21 January 2013

Valentino

On the 10th January i hot (well, actually cold because London was freezing) footed it over to Somerset House, with ticket in hand, to have a look around Valentino: Master of Couture exhibition.


"This major new exhibition celebrating the life and work of Valentino showcases over 130 exquisite haute couture designs worn by icons such as Jackie Kennedy Onassis, Grace Kelly, Sophia Loren and Gwyneth Paltrow in an exciting installation created specially for Somerset House." (Somerset House on Valentino: Master of Couture, 2012)

I wasn't really sure what to expect as i'd only been to one other exhibition at Somerset House, Tim Walker: Story Teller, and that was a mere two months prior. Although i was thoroughly impressed with the Tim Walker exhibition it's safe to say that i was blown away by Valentino.

As soon as i walked into the first room, there was an overwhelming sense of intimacy and personality; i felt as though i was being allowed into someone's private home. I knew i was going to enjoy what's to come when i read this quote from the man himself:

"I get inspired by the close complicity that exists between a woman and her clothes. Her clothes are like secret friends or allies, they are not worn because they are in fashion but because they make her feel unique and confident.
A woman needs to feel attractive.
The essence of true style is not simply about looking good; it's about finding clothes that perfectly match one's character. Clothes which reflect who you are and hence provide the perfect link with the exterior world."
- Valentino Garavani

After passing through the first room and investigating all the memorabilia on show - vintage catwalk invitations, personal photographs, sketches and letters of awe and gratitude - you ascend a swirling staircase into the jackpot: a room filled with beautiful Valentino numbers. You enter a long corridor style room resembling a catwalk, with rows of cream chairs lining the sides.



The mannequins adorned with the beautiful, often glittering, gowns are set up in a mix of sitting, standing, talking, leaning poses to give them life and to give the appearance of guests attending a lavish affair, that has either just let out or is about to begin. However, it appears as though you are the main event. You walk though the room right up the middle on a catwalk like walkway.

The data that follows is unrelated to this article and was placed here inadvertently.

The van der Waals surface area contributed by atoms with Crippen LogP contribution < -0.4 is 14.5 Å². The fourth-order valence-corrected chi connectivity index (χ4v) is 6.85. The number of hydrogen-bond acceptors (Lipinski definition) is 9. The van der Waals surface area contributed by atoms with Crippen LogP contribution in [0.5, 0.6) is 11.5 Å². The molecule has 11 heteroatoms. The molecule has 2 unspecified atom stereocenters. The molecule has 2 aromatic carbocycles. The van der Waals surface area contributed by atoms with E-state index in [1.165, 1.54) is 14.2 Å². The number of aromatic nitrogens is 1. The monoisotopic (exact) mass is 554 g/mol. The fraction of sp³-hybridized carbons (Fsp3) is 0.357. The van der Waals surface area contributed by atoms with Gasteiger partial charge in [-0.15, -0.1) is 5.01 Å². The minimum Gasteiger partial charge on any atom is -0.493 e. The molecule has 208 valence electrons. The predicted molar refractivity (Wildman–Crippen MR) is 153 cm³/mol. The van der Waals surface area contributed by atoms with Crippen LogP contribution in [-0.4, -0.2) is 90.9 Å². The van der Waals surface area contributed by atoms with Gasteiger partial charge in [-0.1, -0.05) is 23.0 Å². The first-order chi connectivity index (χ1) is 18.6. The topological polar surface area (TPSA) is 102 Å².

Selected chairs were enhanced with labels showing names of infamous Valentino clients, guests, customers and celebrities: from Anne Hathaway to Jackie O, from Liza Minnelli to Madonna.

The setting was beautiful with atmospheric lighting, similar to a catwalk show, however some garments could have done with a little more light to truly show the delicate detail. I also wasn't too fond of the way in which the dresses were numbered; they jumped, in chunks, from one side to the other which was hard to follow, it would have made more sense, for the viewer, to go up one side of the room and come down the other not jump around. They could also have been ordered by date made or date worn which would have given more character to the collection on show.

The Number 36 dress shows two floaty pieces of fabric attached at the top, middle of the bodice and then they're allowed to flow free from the dress in a V  shape in the front. Recently Evans showcased some of their new season collection on This Morning and a coral and cream tunic top mirrored this style with the loose fabric. It just shows how things come back in fashion.

My favourite numbers were 28, 29, 25, 51, 50, 52 & 54.

After eyeing up the beauty in the catwalk room you then descend a similar curling staircase to be met with the most beautiful wedding dress that certainly deserves to be set apart from the rest. It's a grand, lace number with a flowing lace train with delicate butterflies built into it. It was heavily lit to emphasise every tiny detail of the beautiful work involved and the scene is set with stairs in front of the mannequin as though 'she's' about to descend.



Overall, this was a beautiful exhibition and you should definitely attend if you get the chance. It runs until March 3rd and tickets are available to book online from Somerset House.


K|xo

All images sourced from Google Images.

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